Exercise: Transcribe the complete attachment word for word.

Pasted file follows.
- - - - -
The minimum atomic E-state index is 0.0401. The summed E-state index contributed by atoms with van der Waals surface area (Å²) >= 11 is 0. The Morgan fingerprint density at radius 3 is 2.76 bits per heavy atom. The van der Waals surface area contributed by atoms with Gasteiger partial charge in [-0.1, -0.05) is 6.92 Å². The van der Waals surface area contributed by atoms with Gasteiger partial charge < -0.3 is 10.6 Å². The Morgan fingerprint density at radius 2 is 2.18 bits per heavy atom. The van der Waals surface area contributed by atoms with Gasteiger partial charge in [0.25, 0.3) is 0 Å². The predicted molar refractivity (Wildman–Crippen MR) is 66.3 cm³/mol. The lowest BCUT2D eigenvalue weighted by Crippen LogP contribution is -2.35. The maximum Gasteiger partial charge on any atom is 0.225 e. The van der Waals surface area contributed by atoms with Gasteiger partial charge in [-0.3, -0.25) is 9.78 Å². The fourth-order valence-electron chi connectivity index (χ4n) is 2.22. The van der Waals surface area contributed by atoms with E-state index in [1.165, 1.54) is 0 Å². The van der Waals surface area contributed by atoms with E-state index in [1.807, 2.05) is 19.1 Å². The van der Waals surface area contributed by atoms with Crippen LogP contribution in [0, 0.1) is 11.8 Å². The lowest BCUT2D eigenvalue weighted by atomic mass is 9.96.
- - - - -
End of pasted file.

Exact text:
The minimum atomic E-state index is 0.0401. The summed E-state index contributed by atoms with van der Waals surface area (Å²) >= 11 is 0. The Morgan fingerprint density at radius 3 is 2.76 bits per heavy atom. The van der Waals surface area contributed by atoms with Gasteiger partial charge in [-0.1, -0.05) is 6.92 Å². The van der Waals surface area contributed by atoms with Gasteiger partial charge < -0.3 is 10.6 Å². The Morgan fingerprint density at radius 2 is 2.18 bits per heavy atom. The van der Waals surface area contributed by atoms with Gasteiger partial charge in [0.25, 0.3) is 0 Å². The predicted molar refractivity (Wildman–Crippen MR) is 66.3 cm³/mol. The lowest BCUT2D eigenvalue weighted by Crippen LogP contribution is -2.35. The maximum Gasteiger partial charge on any atom is 0.225 e. The van der Waals surface area contributed by atoms with Gasteiger partial charge in [-0.3, -0.25) is 9.78 Å². The fourth-order valence-electron chi connectivity index (χ4n) is 2.22. The van der Waals surface area contributed by atoms with E-state index in [1.165, 1.54) is 0 Å². The van der Waals surface area contributed by atoms with E-state index in [1.807, 2.05) is 19.1 Å². The van der Waals surface area contributed by atoms with Crippen LogP contribution in [0, 0.1) is 11.8 Å². The lowest BCUT2D eigenvalue weighted by atomic mass is 9.96.